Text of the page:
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Winter Olympics' Opening Ceremonies a mystery

VANCOUVER — The 2010 Winter Olympics get underway today with the first indoor Opening Ceremonies in the event's 86-year history, and that is looking like a wise decision. It rained all day Thursday and more rain is forecast through Saturday — threatening the start of some of the ski events.

Despite a few unavoidable leaks on Twitter and Facebook, the extravaganza remains shrouded in mystery.

Pop stars Bryan Adams and Sarah McLachlan are expected to be in the show at 60,000-seat BC Place, but will Celine Dion join them? Will there, in fact, be two cauldrons—one indoors and one outside by the waterfront? Most importantly, will The Great One, hockey legend Wayne Gretzky, light the cauldron?

Word is the show will feature Aboriginal drummers and acrobats from the world-renowned Canadian Cirque du Soleil. It will cover themes ranging from Canada's wilderness to its passion for winter sports.

More than 2,500 athletes and 10,000 journalists have gathered in this beautiful-but-snowless city, and a television audience of 3 billion is expected to tune in over the course of the 15-day competition.

SKIER OK AFTER CRASH: Stacey Cook was released from a clinic with pain and stiffness but no major injuries hours after crashing during the opening women's Olympic downhill training run Thursday.

X-rays and a CT scan showed no damage, U.S. Olympic team chief medical officer Jim Moeller said.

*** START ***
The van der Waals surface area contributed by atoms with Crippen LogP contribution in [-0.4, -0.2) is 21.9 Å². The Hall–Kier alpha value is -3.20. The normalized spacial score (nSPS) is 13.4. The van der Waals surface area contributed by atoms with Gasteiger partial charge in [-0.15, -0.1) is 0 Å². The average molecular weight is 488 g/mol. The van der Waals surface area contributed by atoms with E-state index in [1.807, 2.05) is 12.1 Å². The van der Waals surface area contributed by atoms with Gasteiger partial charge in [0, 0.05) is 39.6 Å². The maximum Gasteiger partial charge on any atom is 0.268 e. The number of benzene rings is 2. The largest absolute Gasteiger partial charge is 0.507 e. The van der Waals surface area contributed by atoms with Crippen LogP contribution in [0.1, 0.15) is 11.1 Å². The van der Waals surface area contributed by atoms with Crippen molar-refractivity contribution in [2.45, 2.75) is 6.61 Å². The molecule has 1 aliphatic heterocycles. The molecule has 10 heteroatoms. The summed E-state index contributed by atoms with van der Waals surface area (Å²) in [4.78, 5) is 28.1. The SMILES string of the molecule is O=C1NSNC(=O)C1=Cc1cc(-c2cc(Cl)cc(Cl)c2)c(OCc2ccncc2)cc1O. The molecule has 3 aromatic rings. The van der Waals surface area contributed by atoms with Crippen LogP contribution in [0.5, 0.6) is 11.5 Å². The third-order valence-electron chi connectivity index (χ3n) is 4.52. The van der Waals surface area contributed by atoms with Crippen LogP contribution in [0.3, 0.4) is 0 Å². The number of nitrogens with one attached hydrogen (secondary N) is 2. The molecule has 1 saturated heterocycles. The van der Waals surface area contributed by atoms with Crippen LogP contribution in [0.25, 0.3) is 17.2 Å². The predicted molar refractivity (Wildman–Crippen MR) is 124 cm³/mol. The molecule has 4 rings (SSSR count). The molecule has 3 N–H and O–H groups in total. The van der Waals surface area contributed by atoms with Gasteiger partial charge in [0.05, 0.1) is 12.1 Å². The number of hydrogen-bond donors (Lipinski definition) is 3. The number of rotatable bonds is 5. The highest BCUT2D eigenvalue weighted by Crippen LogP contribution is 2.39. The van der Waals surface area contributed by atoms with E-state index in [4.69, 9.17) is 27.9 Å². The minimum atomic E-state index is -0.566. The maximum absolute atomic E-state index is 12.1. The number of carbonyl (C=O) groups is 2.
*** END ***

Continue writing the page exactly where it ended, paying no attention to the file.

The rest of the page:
Cook, a 25-year-old skier from Mammoth, Calif., had trouble landing a jump on the upper section of the course and shifted her weight backward. She slammed into the safety netting at full speed but managed to get up and stand under her own power.

She then sat down and was tended to by medical staff, before being flown by helicopter to the clinic for tests.

Cook, participating in her second Winter Games, was one of two racers who started training runs before the session was canceled because of thick fog and low visibility.

She wasn't immediately ruled out for Friday's training run.

"We'll make that decision in the morning. She's going to be sore, that's for sure. But she's fine. There's no major injury," U.S. Ski Team women's coach Jim Tracy said. "She smacked her head. She smacked everything. She's lucky she didn't blow her knee out."

After the session was canceled, the race jury took a look at the jump where Cook fell to see whether it was unsafe and should be made smaller.

"The other racer who came down, (Italy's Lucia) Recchia, had no problem there, and all the forerunners also came through fine, but the jury is considering shaving it down," women's race director Atle Skaardal said.

SLIDER KNOCKED UNCONSCIOUS: A female Romanian luger was knocked unconscious after slamming into several walls during an Olympic training run.

Violeta Stramaturaru was taken to an onsite medical facility Thursday. There was no immediate word on her condition.

Stramaturaru was strapped to a backboard while members of the Romanian team looked on. She was responsive and moving her arms when lifted onto the stretcher.

Her scary crash came moments after her sister, Raluca, had safely navigated the 16-turn track, the world's fastest sliding surface.